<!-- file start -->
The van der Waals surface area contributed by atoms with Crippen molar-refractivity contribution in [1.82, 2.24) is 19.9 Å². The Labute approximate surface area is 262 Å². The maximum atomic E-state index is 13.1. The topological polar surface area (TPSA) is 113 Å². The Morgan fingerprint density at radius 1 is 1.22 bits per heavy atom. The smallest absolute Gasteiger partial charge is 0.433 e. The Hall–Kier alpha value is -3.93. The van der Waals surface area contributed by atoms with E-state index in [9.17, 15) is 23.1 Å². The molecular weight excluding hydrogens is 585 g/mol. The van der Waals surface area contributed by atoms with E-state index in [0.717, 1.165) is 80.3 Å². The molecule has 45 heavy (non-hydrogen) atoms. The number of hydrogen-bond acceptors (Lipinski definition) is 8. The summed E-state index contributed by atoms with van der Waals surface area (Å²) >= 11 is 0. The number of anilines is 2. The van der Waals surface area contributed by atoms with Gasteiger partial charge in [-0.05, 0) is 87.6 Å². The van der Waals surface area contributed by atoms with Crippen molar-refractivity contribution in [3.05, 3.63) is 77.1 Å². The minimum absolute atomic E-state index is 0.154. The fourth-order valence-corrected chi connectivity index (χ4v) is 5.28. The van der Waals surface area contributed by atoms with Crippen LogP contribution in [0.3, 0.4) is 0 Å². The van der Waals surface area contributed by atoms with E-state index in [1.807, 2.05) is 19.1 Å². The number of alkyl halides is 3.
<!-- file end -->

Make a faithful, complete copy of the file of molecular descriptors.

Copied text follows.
The van der Waals surface area contributed by atoms with Crippen molar-refractivity contribution in [1.82, 2.24) is 19.9 Å². The Labute approximate surface area is 262 Å². The maximum atomic E-state index is 13.1. The topological polar surface area (TPSA) is 113 Å². The Morgan fingerprint density at radius 1 is 1.22 bits per heavy atom. The smallest absolute Gasteiger partial charge is 0.433 e. The Hall–Kier alpha value is -3.93. The van der Waals surface area contributed by atoms with E-state index in [9.17, 15) is 23.1 Å². The molecular weight excluding hydrogens is 585 g/mol. The van der Waals surface area contributed by atoms with E-state index in [0.717, 1.165) is 80.3 Å². The molecule has 45 heavy (non-hydrogen) atoms. The number of hydrogen-bond acceptors (Lipinski definition) is 8. The summed E-state index contributed by atoms with van der Waals surface area (Å²) >= 11 is 0. The number of anilines is 2. The van der Waals surface area contributed by atoms with Gasteiger partial charge in [-0.05, 0) is 87.6 Å². The van der Waals surface area contributed by atoms with Crippen molar-refractivity contribution in [3.05, 3.63) is 77.1 Å². The minimum absolute atomic E-state index is 0.154. The fourth-order valence-corrected chi connectivity index (χ4v) is 5.28. The van der Waals surface area contributed by atoms with Crippen LogP contribution in [0.3, 0.4) is 0 Å². The van der Waals surface area contributed by atoms with E-state index in [1.807, 2.05) is 19.1 Å². The number of alkyl halides is 3.